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Thursday, January 16th 2020
Thu, Jan 16th 2020

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6MichaelA1dWAYS OF DESCRIBING THE “TRUSTWORTHINESS” OF PROBABILITIES While doing research for a post on the idea of a distinction between “risk” and “(Knightian) uncertainty [https://en.wikipedia.org/wiki/Knightian_uncertainty]”, I came across a surprisingly large number of different ways of describing the idea that some probabilities may be more or less “reliable”, “trustworthy”, “well-grounded”, etc. than others, or things along those lines. (Note that I’m referring to the idea of different degrees of trustworthiness-or-whatever, rather than two or more fundamentally different types of probability that vary in trustworthiness-or-whatever.) I realised that it might be valuable to write a post collecting all of these terms/concepts/framings together, analysing the extent to which some may be identical to others, highlighting ways in which they may differ, suggesting ways or contexts in which some of the concepts may be superior to others, etc.[1] [#fn-wGnf2warekZDiMkWj-1] But there’s already too many things I’m working on writing at the moment, so this is a low effort version of that idea - this is basically just a collection of the concepts, relevant quotes, and links where readers can find more. Comments on this post will inform whether I take the time to write something more substantial/useful on this topic later (and, if so, precisely what and how). Note that this post does not explicitly cover the “risk vs uncertainty” framing itself, as I’m already writing a separate, more thorough post on that. EPISTEMIC CREDENTIALS Dominic Roser [https://link.springer.com/article/10.1007%2Fs11948-017-9919-x] speaks of how “high” or “low” the epistemic credentials of our probabilities are. He writes: He further explains what he means by this in a passage that also alludes to many other ways of describing or framing an idea along the lines of the trustworthiness of given probabilities: RESILIENCE (OF CREDENCES) Amanda Askell discusses the idea that we can have “more” or “less” res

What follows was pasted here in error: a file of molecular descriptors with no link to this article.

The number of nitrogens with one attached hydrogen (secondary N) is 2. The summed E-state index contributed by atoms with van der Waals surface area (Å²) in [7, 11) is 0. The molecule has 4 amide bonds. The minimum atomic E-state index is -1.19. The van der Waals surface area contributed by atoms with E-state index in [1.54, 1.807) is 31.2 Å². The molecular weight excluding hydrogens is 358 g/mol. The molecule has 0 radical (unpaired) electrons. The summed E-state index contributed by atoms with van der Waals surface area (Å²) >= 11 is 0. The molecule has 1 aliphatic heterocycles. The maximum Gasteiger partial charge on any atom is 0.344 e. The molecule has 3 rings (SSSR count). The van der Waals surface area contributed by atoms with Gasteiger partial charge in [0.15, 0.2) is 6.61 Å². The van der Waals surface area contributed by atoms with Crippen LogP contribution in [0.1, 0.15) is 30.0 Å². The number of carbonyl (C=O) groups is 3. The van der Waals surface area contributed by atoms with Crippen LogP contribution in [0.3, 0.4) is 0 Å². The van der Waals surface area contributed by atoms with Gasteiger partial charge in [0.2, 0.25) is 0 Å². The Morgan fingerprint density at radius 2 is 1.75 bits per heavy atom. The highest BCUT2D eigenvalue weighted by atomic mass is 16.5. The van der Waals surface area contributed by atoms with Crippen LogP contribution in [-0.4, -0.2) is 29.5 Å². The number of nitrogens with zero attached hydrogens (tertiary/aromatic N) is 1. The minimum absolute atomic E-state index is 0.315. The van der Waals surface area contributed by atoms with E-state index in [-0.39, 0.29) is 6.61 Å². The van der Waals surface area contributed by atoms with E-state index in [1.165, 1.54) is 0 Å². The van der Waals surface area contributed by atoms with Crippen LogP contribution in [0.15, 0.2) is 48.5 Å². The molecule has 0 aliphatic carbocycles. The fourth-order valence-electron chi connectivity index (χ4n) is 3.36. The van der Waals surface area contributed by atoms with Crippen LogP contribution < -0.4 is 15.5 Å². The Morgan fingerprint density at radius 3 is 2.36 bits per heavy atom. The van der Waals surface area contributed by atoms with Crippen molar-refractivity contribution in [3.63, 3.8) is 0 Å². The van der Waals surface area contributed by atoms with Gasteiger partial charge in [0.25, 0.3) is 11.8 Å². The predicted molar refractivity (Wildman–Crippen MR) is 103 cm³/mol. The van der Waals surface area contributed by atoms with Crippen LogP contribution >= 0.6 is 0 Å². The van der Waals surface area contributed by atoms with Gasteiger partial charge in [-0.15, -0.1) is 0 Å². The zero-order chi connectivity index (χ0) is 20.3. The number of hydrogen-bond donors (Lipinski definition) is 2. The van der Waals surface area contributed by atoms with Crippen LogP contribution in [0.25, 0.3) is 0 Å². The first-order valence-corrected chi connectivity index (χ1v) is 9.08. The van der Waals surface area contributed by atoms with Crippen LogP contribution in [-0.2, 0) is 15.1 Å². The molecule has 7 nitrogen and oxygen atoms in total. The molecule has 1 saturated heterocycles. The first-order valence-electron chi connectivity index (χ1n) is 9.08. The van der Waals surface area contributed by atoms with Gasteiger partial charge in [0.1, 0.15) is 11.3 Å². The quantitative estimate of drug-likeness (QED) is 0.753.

Tuesday, January 14th 2020
Tue, Jan 14th 2020

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12jacobjacob3dI saw an ad for a new kind of pant: stylish as suit pants, but flexible as sweatpants. I didn't have time to order them now. But I saved the link in a new tab in my clothes database -- an Airtable that tracks all the clothes I own. This crystallised some thoughts about external systems that have been brewing at the back of my mind. In particular, about the gears-level principles that make some of them useful, and powerful, When I say "external", I am pointing to things like spreadsheets, apps, databases, organisations, notebooks, institutions, room layouts... and distinguishing those from minds, thoughts and habits. (Though this distinction isn't exact, as will be clear below, and some of these ideas are at an early stage.) Externalising systems allows the following benefits... 1. GATHERING ANSWERS TO UNSEARCHABLE QUERIES There are often things I want lists of, which are very hard to Google or research. For example: * List of groundbreaking discoveries that seem trivial in hindsight * List of different kinds of confusion, identified by their phenomenological qualia * List of good-faith arguments which are elaborate and rigorous, though uncertain, and which turned out to be wrong etc. Currently there is no search engine (but the human mind) capable of finding many of these answers (if I am expecting a certain level of quality). But for that reason researching the lists is also very hard. The only way I can build these lists is by accumulating those nuggets of insight over time. And the way I make that happen, is to make sure to have external systems which are ready to capture those insights as they appear. 2. SEIZING SERENDIPITY Luck favours the prepared mind. Consider the following anecdote: I think this is true far beyond beyond intellectual discovery. In order for the most valuable companies to exist, there must be VCs ready to fund those companies when their founders are toying with the ideas. In order for the best jokes to exist, the